Cross-section of VANEC vent silencer

VANEC Natural Gas Blowdown Silencer


Silencer Sizing/Selection 

The following information is required to optimize a vent silencer selection;
  1. Venting gas
  2. Molecular weight or specific gravity
  3. Flow rate (lbs. / hr, ACFM, SCFM)
  4. Upstream pressure & temperature
  5. Valve manufacture, size, model no.
  6. Unsilenced noise level (octave band analysis)
  7. Allowable pressure drop
  8. Noise reduction criteria (Overall level & distance)
  9. Installation particulars (horizontal, vertical)
10. Pipe sizes
11. Materials of Construction
12. Weight limits
13. Loading requirements (wind, seismic, nozzle.)

Due to the many variables and the complexity of vent silencer sizing, selection, and design, computer optimization methods are employed. The size is generally dictated by velocity, required noise reduction, and allowable pressure drop.

More About Vent Silencers
 A vent silencer is a device that is intended to reduce the noise levels created when high-pressure gas or steam is expanded to the atmosphere.  This noise is produced by the rapid turbulence of the mixing gas jet and energy release of the compressed gas. Most of the noise occurs at the expansion across the valve and is emitted at the stack opening. The silencer is installed at the exit to muffle this noise.

There are two noise reduction principles used in a vent silencer:
1) Absorption of the high frequency audible noise into a sound-absorbing material. 
2) A reactive section to attenuate the low frequencies and provide broad band noise reduction.
Vent Silencer Calculations

Pressurized Volume - Blowdown Time Calculation: 

Model Pressure Drop Factor
412 10
521 13
552 20
553 30
561 11.75
562 12.25
711 Presser Reduction/Diffuser 10

These velocity limits are based on fully expanded flow, i.e. ACFM at the operating temperature and downstream pressure.

                  Pressure Drop Factors 

Intermittent 15000 to 20000 FPM
Continuous 10000 to 15000 FPM
Max. Allowable 20000 FPM
Critical Less than 10000 FPM

VANEC vent silencers are available in carbon steels, galvanized steels, stainless steels, or with numerous protective-coating systems. Diffusers are highly engineered, designed and fabricated to ASME Section VIII requirements if specified, and may be multi-stage.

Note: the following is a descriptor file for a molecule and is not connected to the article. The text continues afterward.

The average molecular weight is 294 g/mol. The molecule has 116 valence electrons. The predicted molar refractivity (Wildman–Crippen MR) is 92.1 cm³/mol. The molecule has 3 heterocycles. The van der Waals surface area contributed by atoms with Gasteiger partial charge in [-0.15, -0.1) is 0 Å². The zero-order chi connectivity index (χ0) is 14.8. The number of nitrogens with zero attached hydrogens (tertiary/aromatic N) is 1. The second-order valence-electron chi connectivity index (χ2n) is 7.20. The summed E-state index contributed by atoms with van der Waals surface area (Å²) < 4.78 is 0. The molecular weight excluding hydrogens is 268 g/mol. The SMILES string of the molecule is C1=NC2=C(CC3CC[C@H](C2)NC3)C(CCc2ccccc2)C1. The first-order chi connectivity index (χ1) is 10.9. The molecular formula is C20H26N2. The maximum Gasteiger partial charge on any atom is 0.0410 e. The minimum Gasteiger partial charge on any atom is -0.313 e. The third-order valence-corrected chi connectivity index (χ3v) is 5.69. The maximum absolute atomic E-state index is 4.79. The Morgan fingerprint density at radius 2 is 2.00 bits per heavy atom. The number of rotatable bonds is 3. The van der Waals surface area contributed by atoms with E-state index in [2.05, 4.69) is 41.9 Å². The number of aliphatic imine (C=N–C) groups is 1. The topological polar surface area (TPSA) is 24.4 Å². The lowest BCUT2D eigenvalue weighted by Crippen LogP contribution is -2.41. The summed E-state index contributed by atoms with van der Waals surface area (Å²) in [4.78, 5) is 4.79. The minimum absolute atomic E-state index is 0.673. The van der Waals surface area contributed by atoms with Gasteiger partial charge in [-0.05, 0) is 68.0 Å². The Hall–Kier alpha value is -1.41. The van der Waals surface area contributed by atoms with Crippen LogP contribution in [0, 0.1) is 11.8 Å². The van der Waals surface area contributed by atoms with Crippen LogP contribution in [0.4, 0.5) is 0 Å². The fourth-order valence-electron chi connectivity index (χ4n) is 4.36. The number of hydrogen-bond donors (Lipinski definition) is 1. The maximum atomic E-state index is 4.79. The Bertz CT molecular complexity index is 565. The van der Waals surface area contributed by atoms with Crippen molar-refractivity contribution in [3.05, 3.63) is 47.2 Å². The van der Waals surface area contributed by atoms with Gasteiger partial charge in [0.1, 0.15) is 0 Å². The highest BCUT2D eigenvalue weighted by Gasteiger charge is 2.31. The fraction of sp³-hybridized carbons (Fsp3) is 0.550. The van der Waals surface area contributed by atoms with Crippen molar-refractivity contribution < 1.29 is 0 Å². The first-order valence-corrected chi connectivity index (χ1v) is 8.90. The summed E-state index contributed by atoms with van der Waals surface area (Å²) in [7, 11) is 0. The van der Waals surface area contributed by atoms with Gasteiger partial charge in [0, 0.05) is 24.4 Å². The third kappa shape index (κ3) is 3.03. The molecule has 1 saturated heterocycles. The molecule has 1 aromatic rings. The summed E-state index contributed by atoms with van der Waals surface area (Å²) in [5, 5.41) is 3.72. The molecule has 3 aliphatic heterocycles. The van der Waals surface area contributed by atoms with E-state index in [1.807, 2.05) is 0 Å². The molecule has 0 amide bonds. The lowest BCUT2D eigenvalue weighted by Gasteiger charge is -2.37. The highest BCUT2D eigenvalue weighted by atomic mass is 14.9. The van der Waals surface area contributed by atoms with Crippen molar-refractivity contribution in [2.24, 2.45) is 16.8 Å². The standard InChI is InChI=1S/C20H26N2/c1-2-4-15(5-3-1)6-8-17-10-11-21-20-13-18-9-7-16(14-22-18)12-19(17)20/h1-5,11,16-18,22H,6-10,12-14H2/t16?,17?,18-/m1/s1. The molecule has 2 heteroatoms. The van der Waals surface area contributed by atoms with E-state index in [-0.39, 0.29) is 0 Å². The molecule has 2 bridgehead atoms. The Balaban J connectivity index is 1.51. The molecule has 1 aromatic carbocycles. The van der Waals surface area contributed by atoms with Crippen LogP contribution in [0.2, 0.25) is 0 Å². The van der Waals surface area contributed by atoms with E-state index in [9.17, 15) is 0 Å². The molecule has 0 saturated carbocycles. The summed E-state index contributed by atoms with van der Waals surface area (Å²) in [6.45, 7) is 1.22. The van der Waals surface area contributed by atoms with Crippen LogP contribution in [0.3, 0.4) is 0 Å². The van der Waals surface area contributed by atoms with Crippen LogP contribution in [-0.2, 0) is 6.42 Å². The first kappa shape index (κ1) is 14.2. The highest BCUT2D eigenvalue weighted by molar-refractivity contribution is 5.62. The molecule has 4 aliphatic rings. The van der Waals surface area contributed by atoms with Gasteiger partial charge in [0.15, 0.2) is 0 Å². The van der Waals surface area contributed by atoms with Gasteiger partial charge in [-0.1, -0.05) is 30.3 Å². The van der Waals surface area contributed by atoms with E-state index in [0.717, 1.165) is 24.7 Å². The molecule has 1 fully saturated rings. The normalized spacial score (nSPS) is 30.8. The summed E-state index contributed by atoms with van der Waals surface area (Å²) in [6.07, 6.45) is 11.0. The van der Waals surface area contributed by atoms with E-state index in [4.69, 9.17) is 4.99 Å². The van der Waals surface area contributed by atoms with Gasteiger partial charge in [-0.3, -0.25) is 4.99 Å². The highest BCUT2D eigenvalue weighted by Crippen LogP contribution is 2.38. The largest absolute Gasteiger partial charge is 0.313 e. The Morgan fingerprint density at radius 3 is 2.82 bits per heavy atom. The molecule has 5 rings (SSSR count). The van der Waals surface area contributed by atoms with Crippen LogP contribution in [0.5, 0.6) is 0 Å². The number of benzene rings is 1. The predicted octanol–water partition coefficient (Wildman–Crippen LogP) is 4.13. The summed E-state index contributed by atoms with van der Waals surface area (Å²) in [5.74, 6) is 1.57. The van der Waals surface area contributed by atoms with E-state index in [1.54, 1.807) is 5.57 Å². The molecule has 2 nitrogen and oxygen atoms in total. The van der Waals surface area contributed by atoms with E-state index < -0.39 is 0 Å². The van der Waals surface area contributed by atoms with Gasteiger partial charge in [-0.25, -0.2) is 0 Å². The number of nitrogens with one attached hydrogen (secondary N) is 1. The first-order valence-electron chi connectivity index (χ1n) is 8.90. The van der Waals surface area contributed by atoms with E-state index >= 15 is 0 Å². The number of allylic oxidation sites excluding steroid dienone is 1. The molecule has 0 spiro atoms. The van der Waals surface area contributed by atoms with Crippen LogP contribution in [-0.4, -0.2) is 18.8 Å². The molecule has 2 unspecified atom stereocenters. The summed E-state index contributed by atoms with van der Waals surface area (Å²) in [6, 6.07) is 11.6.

Recommended Operating Velocity Limits 
                                                                                                                                        Blowdown Duration

Vent & Blowdown Silencers

4 VANEC blowdown silencers installed at

natural gas compressor station

Sketch of silencer internals

V= Pressurized Volume (ft3)
A= Effective Area in Square Inches (Valve or Orifice Throat Area x Flow Coefficient). Use 0.85 Flow Coefficient unless known.
SG= Specific Gravity of Gas
Z= Compressibility Factor (at initial Pressure)
Ta= Initial Temperature (˚R)
Pa= Initial Pressure (psia)
Patm= Atmospheric Pressure (psia)
Natural Logarithm or Loge

Product Information
VANEC vent and blowdown silencers are designed for use in suppressing the noise associated with venting high-pressure gas or steam to atmospheric pressure.  VANECoffers models capable of supressing gas discharge noise to a community located as close as 400 ft from the vent or blowdown.  We also offer models that reduce noise to an acceptable level at 800 ft or 1600 ft from the source.  Available models: 412, 521, 552, 553, 561, 562, 711

Our vent and blowdown silencer models typically have a three element design, each providing a critical function:
1) Diffuser
•    Redirects the flow 90° and expands flow into the plenum chamber
•    Absorbs thrust forces
•    Shifts frequencies into the audible range
•    Disrupts the jet mixing zone
•    Provides a pressure staged expansion to atmosphere
2) Plenum Section
•    Expands the gas and provides a reduced flow velocity
•    Provides a reactive element to attenuate the low frequencies
•    Redirect the flow through the upper splitter panel sections
•    Where conditions dictate the plenum and head may be acoustically
•    lagged to improve the (TL) transmission loss and reduce radiated
•    noises
3) Splitter Panel Sections
•    Primary high frequency noise absorption section
•    Panels consist of perforated metal surfaces through out the
•    perimeter with acoustic packing inside each section. The splitter
•    panel sections diameter thickness, open area spacing and lengths
•    are optimized for maximum (IL) insertion loss.